4.5 Secondly, the State party considered the merits of the Commission's decision in the light of article 3 of the Convention and the Committee's jurisprudence.

4.6 The State party states that the complainant in his complaint merely recalls the grounds he had invoked before the national authorities. According to the State party, the complainant produces no new information that might call into question the decision of the Federal Office for Refugees of 18 August 1999 and the Commission's decision of 10 December 1999. The State party asserts that the complainant provides no explanation to the Committee of the inconsistencies and contradictions in his allegations. On the contrary, according to the State party, the complainant merely confirms them, since, for reasons unknown to the Swiss authorities, he claims to have been arrested again on 3 January 1999 by the Colombo police and then to have been brought before the court on 10 February 1999. The State party recalls that those claims were supposed to be confirmed, according to the complainant, by the Colombo police document dated 23 August 1999.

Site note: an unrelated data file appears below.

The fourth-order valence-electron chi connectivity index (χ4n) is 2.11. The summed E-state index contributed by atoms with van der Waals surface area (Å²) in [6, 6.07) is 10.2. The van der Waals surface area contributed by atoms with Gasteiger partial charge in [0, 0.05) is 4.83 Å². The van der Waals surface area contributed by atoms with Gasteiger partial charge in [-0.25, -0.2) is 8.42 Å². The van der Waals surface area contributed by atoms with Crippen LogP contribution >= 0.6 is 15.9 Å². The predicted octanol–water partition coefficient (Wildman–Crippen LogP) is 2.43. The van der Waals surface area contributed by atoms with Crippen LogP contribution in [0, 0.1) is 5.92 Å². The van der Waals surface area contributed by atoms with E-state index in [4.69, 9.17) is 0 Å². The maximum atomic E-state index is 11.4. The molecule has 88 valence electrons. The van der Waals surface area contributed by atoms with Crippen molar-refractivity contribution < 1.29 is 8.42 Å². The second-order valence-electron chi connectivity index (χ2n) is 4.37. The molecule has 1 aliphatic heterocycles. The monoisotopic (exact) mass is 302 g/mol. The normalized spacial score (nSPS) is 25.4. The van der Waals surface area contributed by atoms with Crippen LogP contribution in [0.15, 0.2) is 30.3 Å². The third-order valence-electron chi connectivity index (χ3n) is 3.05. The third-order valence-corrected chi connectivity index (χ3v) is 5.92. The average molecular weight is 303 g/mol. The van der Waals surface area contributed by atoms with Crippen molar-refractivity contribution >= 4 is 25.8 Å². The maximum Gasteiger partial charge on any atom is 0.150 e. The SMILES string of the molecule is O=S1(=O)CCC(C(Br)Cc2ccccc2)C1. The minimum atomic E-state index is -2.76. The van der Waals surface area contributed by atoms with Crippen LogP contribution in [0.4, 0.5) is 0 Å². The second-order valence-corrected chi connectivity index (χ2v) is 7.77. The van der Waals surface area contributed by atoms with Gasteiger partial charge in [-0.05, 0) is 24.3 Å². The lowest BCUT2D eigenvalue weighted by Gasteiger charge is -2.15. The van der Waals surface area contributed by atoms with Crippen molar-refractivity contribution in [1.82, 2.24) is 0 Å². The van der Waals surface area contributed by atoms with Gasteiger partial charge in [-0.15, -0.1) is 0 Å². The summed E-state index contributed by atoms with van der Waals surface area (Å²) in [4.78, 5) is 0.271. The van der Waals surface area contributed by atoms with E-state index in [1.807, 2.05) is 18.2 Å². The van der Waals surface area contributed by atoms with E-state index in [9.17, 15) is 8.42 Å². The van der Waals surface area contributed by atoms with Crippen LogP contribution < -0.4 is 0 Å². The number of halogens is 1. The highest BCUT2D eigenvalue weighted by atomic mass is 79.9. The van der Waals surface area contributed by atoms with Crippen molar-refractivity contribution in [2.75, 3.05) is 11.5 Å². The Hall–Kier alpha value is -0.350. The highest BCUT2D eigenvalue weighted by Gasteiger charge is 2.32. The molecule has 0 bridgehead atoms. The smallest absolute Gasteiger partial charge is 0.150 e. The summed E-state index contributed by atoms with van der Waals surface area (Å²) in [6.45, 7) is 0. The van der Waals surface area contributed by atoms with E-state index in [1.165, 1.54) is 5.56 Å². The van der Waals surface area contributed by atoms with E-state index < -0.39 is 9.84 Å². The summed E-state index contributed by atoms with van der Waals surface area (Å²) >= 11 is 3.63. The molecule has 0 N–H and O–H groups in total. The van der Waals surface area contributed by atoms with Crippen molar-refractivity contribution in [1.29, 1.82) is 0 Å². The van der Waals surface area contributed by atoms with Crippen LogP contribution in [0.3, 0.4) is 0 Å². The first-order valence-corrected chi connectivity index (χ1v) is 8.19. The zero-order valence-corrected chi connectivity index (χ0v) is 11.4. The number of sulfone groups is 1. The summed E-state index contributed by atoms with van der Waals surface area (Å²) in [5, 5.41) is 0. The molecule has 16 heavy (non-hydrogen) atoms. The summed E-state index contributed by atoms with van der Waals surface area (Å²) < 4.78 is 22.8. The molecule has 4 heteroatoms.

4.7 The State party finds these claims to say the least surprising, since during the internal procedure, the complainant initially stated spontaneously that he had not been arrested again by the police or the CID after April 1997. During the hearing, however, the complainant claimed to have been arrested by the People's Liberation Organization Tamil Eelam (PLOTE) in February 1998. According to the State party, it was only in his appeal to the Commission that the complainant indicated, in a very vague way and completely contradicting his earlier claims, that he had been arrested or detained by the police or the CID on several occasions between February 1998 and his departure for Switzerland.